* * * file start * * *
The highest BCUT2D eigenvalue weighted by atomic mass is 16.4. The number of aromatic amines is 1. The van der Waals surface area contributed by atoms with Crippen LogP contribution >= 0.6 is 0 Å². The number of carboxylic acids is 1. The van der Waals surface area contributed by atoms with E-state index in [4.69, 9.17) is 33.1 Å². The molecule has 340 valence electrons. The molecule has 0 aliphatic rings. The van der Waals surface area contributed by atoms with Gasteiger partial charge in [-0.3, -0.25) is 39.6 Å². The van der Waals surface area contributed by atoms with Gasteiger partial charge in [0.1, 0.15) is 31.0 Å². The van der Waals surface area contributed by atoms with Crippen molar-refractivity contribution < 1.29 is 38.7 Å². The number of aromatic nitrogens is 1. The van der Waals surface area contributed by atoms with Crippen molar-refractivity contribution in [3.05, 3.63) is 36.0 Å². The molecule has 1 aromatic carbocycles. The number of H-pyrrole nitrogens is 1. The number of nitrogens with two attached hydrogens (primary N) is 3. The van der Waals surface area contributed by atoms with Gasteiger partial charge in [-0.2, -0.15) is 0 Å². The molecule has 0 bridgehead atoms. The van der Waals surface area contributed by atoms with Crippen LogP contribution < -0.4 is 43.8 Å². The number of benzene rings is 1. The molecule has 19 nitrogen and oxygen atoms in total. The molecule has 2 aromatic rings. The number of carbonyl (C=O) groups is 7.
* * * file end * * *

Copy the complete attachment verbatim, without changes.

The highest BCUT2D eigenvalue weighted by atomic mass is 16.4. The number of aromatic amines is 1. The van der Waals surface area contributed by atoms with Crippen LogP contribution >= 0.6 is 0 Å². The number of carboxylic acids is 1. The van der Waals surface area contributed by atoms with E-state index in [4.69, 9.17) is 33.1 Å². The molecule has 340 valence electrons. The molecule has 0 aliphatic rings. The van der Waals surface area contributed by atoms with Gasteiger partial charge in [-0.3, -0.25) is 39.6 Å². The van der Waals surface area contributed by atoms with Gasteiger partial charge in [0.1, 0.15) is 31.0 Å². The van der Waals surface area contributed by atoms with Crippen molar-refractivity contribution < 1.29 is 38.7 Å². The number of aromatic nitrogens is 1. The van der Waals surface area contributed by atoms with Crippen molar-refractivity contribution in [3.05, 3.63) is 36.0 Å². The molecule has 1 aromatic carbocycles. The number of H-pyrrole nitrogens is 1. The number of nitrogens with two attached hydrogens (primary N) is 3. The van der Waals surface area contributed by atoms with Gasteiger partial charge in [-0.2, -0.15) is 0 Å². The molecule has 0 bridgehead atoms. The van der Waals surface area contributed by atoms with Crippen LogP contribution < -0.4 is 43.8 Å². The number of benzene rings is 1. The molecule has 19 nitrogen and oxygen atoms in total. The molecule has 2 aromatic rings. The number of carbonyl (C=O) groups is 7.